How many studies do you need to do that? We've done an antifungal study, an antiviral study, an antibacterial study, and now a retinoid study. What they generally show is that you can pass a clinical study and you might fail DPK. But in this case DPK and clinical trials agree.

Why is that so? It's because clinical endpoints are not always good indicators of bioequivalence. What we have found in our own research is that with topical drugs we generally deliver lots more drug than we actually need to get the effect we desire, and that by delivering too much drug you're on that plateau of response. So, clinical and biological markers often don't differentiate between products.

DR. LEE: I see that Dr. Franz wants to make a point.

DR. FRANZ: Yes. Just one comment. I think it would be important to look at the clinical data on the comparison of Avita to Retin-A because, as I read the summary basis of approval, the statistical section was a nightmare. The results depended on which studies were thrown out. There was a problem. It was a multicenter study but there was one investigator common to two multicenter studies. And for regulatory reasons, not as I understand it scientific reasons, the study was thrown out. Whether the two drugs gave the same answer or different answers depended on which was thrown out.

I think we need to look closely at this gold standard we're using for comparison with DPK. I was hoping perhaps someone here would review the basis upon which we're saying that the Avita is inequivalent.

DR. LEE: I would like to ask the committee members if there are any questions for these three speakers. Also we have accessible to us Dr. King and Dr. Wilkin to provide some advice so we can address these issues in the next 15 minutes. Bill?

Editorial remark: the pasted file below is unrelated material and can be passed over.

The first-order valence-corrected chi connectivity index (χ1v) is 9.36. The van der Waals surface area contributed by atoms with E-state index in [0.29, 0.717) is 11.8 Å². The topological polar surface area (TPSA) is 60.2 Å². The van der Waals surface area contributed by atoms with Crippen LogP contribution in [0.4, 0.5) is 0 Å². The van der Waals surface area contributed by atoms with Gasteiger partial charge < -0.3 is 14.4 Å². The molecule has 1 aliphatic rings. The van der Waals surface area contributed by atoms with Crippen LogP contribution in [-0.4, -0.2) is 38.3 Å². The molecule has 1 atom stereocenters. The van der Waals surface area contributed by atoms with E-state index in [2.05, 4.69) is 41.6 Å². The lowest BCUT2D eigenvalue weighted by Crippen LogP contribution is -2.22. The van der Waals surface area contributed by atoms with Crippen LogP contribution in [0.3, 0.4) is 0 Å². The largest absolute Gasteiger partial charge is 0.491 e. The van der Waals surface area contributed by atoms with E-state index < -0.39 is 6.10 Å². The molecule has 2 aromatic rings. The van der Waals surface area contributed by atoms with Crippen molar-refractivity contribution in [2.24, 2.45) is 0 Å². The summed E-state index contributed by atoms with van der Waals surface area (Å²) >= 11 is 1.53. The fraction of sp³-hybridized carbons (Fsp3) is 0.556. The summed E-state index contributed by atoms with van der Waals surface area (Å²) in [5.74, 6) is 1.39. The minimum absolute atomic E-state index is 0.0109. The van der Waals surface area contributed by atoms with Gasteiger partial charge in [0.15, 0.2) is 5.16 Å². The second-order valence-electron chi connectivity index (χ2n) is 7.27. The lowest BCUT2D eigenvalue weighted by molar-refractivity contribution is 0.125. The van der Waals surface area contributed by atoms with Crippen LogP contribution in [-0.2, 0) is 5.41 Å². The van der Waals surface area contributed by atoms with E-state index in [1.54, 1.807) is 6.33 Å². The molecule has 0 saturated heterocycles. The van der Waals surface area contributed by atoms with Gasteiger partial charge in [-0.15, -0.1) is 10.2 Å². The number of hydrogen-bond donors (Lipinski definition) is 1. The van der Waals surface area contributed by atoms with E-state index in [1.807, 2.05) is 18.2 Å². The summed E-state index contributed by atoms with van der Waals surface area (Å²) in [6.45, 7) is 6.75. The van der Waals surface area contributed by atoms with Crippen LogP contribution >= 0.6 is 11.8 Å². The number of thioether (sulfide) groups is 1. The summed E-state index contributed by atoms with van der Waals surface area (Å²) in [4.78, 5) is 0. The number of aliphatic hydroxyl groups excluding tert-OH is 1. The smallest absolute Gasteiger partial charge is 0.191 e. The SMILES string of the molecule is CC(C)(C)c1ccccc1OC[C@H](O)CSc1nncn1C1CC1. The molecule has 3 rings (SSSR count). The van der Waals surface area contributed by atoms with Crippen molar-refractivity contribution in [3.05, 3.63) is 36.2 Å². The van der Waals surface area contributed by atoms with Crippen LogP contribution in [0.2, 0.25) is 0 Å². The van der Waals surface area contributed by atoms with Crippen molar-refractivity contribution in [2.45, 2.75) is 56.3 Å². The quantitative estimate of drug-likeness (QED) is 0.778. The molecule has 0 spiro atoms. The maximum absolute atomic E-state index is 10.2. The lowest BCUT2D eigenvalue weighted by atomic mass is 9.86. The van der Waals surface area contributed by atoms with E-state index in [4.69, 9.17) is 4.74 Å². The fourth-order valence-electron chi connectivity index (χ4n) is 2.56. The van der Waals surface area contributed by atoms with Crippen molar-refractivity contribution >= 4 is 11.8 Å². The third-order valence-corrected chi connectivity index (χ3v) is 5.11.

DR. JUSKO: When one is doing traditional bioequivalence studies measuring plasma or blood concentrations, the sample that is taken is homogeneous and reasonably representative of all the blood that's circulating. My big concern with what I've seen this morning is the fact that the sampling is so susceptible to not artifacts per se, but all sorts of variation.

I would find more credibility in the sampling technique that takes a larger portion of the tissue. It seems like if you're only focusing on a lesser piece of the tissue and not recovering as much of the drug that was administered, the results shouldn't be as representative of what is really being absorbed.

I think the jury is out on this whole technique. More evaluation needs to be done in regard to sampling issues.

DR. LEE: Art?

DR. KIBBE: I'd like to go back to what Steve first went after, and I still can't let go of, and that's when we do an evaluation of two things. And if I say that Manute Boll is taller than Bugsy Moggs, and you turn around and tell me that Bugsy is taller than Manute, and we both agree they're a different height, I still don't like that outcome. I think there ought to be at least rank order. I would have even been happier if the two studies, one had said they're different and the other had said they're the same but they were in the same rank order, then I would say, okay, what kind of sensitivity problems have we got.